In the processing of the light-sensitive material of the present invention, the color developing agent used in the color developing solution may include known agents widely used in various color photographic processes.

Such color developing agents may include aminophenol derivatives and p-phenylenediamine derivatives. Any of these compounds may be used in a concentration of from 0.1 to 30 g per liter of the color developing solution, and more preferably from about 1 to 15 g per liter of the color developing solution.

Particularly useful color developing agents are aromatic primary amine compounds as typified by N,N-dialkyl-p-phenylenediamines. The alkyl group and phenyl group therein may each have any desired substituent. Of these, particularly useful compounds can be exemplified by N,N-diethyl-p-phenylenediamine hydrochloride, N-methyl-p-phenylenediamine hydrochloride, N,N dimethyl-p-phenylenediamine hydrochloride, 2-amino-5-(N-ethyl-N-dodecylamino)toluene, N-ethyl-N-β-methanesulfonamidoethyl-3-methyl-4-aminoaniline sulfate, N-ethyl-N-β-hydroxyethylaminoaniline, 4-amino-3-methyl-N,N-diethylaniline and 4-amino-N-(2-methoxyethyl)-N-ethyl-3-methylaniline p-toluenesulfonate.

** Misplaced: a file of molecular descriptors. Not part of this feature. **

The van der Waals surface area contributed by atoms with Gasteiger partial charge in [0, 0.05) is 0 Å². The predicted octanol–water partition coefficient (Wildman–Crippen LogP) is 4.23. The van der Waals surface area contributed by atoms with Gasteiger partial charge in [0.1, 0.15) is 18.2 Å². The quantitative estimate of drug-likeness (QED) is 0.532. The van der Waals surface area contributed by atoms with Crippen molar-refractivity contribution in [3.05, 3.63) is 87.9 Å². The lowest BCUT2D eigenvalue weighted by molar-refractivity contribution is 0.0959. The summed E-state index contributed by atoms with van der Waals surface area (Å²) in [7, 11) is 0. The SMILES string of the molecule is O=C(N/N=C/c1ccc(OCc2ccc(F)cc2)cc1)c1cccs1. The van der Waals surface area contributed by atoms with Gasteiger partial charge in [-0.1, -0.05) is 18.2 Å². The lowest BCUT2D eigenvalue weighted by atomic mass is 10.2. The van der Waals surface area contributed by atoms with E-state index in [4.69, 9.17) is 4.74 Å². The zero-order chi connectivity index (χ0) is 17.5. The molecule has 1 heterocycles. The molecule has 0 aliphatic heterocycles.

To the color developing solution applied in the processing of the light-sensitive material of the present invention, known developing solution component compounds can be added in addition to the aromatic primary amine compound described above.